September 22nd, 2003, 04:16 AM
Freeing a NULL pointer?
If we want to remove a pointer which points to NULL, how would we go about doing that? This is for C anyway. Thanks
September 22nd, 2003, 04:32 AM
i don't know much about c but i believe you could use the malloc and free commands. Have you looked into that?
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Last edited by jonnyfive; September 22nd, 2003 at 04:35 AM.
September 22nd, 2003, 06:15 AM
If the pointer is NULL, there is no memory associated with it (whether it was properly free'ed or not). I believe it is always an error to free/delete a NULL pointer. Just check to see if it is NULL and if so, skip the free.
September 22nd, 2003, 06:25 AM
You cannot 'remove a pointer'. You can free memory that a pointer references if that memory was dynamically allocated. If the pointer has the value NULL (or zero), then it does not point to any allocated memory, so free'ing make no sense, and will cause an error. For safety any pointers you use should be initialised to NULL or zero, and then any free'ing you do should test the pointer first:
if( ptr != 0 )
free( ptr ) ;
ptr = 0 ; // ensure cannot free'd twice
September 22nd, 2003, 09:08 AM
As far as I know, calling free() for a pointer that is NULL does not cause any error. Let me check... Take a look at the MSDN page for free():
"void free( void *memblock );
...If memblock is NULL, the pointer is ignored and free immediately returns...."
September 22nd, 2003, 02:12 PM
Which only begs the question that if it works (and it does I tried it at your suggestion), why is he asking the question?
I know of systems where this does not work (embedded systems admittedly), so I still recommend this approach.
September 23rd, 2003, 12:10 AM
Not all memory functions are that kind
"If the hgblMem parameter is NULL, GlobalFree fails and the system generates an access violation exception."
The essence of Christianity is told us in the Garden of Eden history. The fruit that was forbidden was on the Tree of Knowledge. The subtext is, All the suffering you have is because you wanted to find out what was going on. You could be in the Garden of Eden if you had just kept your f***ing mouth shut and hadn't asked any questions.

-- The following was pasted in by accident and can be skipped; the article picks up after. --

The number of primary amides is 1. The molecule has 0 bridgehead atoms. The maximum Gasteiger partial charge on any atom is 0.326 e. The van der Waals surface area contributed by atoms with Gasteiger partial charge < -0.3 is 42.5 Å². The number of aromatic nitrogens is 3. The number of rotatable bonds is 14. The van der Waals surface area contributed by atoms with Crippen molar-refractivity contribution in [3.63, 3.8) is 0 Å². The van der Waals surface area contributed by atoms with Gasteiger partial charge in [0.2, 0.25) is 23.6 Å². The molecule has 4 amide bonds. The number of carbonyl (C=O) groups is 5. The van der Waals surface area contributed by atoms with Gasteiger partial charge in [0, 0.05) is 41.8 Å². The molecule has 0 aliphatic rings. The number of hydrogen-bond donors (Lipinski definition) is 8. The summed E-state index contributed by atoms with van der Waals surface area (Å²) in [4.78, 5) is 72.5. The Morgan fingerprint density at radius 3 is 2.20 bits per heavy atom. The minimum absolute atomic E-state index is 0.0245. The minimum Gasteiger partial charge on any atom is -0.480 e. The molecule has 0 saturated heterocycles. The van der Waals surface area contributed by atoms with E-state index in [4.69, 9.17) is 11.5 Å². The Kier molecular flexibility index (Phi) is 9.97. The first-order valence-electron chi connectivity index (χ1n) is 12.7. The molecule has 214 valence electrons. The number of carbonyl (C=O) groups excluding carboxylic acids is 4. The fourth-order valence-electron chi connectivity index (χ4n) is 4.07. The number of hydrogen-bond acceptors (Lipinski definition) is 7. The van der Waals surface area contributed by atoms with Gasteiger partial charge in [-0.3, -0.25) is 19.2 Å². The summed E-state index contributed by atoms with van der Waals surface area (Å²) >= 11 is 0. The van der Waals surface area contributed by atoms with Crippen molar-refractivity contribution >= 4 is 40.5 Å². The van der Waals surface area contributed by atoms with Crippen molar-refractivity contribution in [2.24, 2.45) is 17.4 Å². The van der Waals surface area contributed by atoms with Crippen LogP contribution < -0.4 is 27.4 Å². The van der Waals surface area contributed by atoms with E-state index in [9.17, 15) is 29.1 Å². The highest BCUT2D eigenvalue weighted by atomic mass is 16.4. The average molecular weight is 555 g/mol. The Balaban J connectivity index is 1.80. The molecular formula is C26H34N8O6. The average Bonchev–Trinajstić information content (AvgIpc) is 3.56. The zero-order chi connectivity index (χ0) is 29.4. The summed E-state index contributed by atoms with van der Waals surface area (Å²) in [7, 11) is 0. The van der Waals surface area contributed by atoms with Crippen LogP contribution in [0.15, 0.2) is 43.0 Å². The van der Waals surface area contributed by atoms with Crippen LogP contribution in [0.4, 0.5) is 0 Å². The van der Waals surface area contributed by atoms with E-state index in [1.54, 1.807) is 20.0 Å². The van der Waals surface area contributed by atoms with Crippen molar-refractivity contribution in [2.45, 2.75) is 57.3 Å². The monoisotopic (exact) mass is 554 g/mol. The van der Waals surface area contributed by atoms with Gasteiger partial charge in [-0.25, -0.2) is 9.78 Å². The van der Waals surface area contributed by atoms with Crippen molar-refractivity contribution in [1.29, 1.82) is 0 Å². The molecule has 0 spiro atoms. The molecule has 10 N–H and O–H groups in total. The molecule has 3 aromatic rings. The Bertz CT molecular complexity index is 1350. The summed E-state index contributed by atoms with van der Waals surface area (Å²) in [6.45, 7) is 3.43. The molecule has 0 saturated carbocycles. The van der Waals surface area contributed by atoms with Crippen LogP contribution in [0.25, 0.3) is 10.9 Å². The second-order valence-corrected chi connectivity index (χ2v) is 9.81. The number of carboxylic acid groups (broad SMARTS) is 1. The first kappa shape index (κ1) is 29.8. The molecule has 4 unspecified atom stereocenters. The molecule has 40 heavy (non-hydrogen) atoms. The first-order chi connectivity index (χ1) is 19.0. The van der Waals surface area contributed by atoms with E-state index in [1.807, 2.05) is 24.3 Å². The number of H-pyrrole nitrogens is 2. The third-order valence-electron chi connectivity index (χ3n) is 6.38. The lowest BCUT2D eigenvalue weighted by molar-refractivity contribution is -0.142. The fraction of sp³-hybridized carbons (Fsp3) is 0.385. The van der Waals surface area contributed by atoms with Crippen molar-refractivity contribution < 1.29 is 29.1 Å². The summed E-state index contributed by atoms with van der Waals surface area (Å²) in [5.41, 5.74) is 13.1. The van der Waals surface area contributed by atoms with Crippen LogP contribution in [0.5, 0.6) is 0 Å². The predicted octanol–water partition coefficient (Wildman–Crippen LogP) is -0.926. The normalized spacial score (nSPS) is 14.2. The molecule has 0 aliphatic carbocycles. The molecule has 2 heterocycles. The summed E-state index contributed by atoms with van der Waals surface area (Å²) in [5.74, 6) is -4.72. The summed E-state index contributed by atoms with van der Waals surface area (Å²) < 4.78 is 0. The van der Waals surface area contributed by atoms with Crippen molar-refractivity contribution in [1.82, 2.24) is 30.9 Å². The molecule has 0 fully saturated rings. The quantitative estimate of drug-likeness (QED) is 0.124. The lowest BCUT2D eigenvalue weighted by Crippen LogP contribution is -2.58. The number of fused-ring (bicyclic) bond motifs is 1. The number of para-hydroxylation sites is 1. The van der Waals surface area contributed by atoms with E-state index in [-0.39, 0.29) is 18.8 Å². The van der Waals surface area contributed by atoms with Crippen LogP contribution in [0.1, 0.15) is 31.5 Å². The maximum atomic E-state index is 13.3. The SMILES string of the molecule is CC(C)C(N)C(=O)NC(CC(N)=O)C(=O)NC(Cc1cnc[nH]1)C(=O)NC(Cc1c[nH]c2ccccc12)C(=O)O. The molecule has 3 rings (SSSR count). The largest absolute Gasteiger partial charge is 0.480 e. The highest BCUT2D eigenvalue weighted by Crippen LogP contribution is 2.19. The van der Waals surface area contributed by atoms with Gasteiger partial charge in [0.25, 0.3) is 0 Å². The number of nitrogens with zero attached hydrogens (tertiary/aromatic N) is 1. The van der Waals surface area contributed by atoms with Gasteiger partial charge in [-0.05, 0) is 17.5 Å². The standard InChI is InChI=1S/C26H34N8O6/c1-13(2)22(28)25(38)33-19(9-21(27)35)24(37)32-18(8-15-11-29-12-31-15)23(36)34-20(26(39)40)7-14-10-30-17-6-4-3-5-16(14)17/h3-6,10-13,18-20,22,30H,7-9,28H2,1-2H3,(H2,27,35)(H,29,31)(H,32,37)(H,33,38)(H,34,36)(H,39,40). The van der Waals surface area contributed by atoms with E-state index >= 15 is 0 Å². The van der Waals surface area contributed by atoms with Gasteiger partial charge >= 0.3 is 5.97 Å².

September 23rd, 2003, 04:46 AM
What occurs when you free a NULL pointer is dependent upon you libc implementation. Microsoft likes to protect your from your own idiocy, it would seem. Try this with pretty much any other libc implementation and you'll get into trouble. It's good for a segfault on most UNIX systems.
If you're asking this question at all, expect to see lots and lots of segfaults for a while. You should know what your pointers refer to, and not be freeing them without knowing what you're freeing. The suggestion of zeroing any pointer that has been freed is a good one. It will save you a lot of grief.
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September 23rd, 2003, 08:00 AM
Are you referring to the free() function? Since free() is part of the C language, I would assume that MS's implementation follows that of the standard. Usually when there is something specific to Microsoft, it is clearly stated as MS specific in the text. For example, the C++ keywords page has a section enclosed in Microsoft Specific..END Microsoft Specific tags.
September 23rd, 2003, 09:40 AM
Pedantic point admittedly, but it is part of the ANSI Standard Library for C, not part of the language itself.
September 23rd, 2003, 10:31 AM
Okay, a review of OpenBSD source code shows that indeed it bails out when you try to free a NULL pointer. Although this is the most solid code of all the free UNICES, it's probably safe to assume that other libc implementations follow the same procedure. So I'm off to find me a recipe for crow.
The point remains, however, that it's a good idea to know what your memory refers to before going off to free it.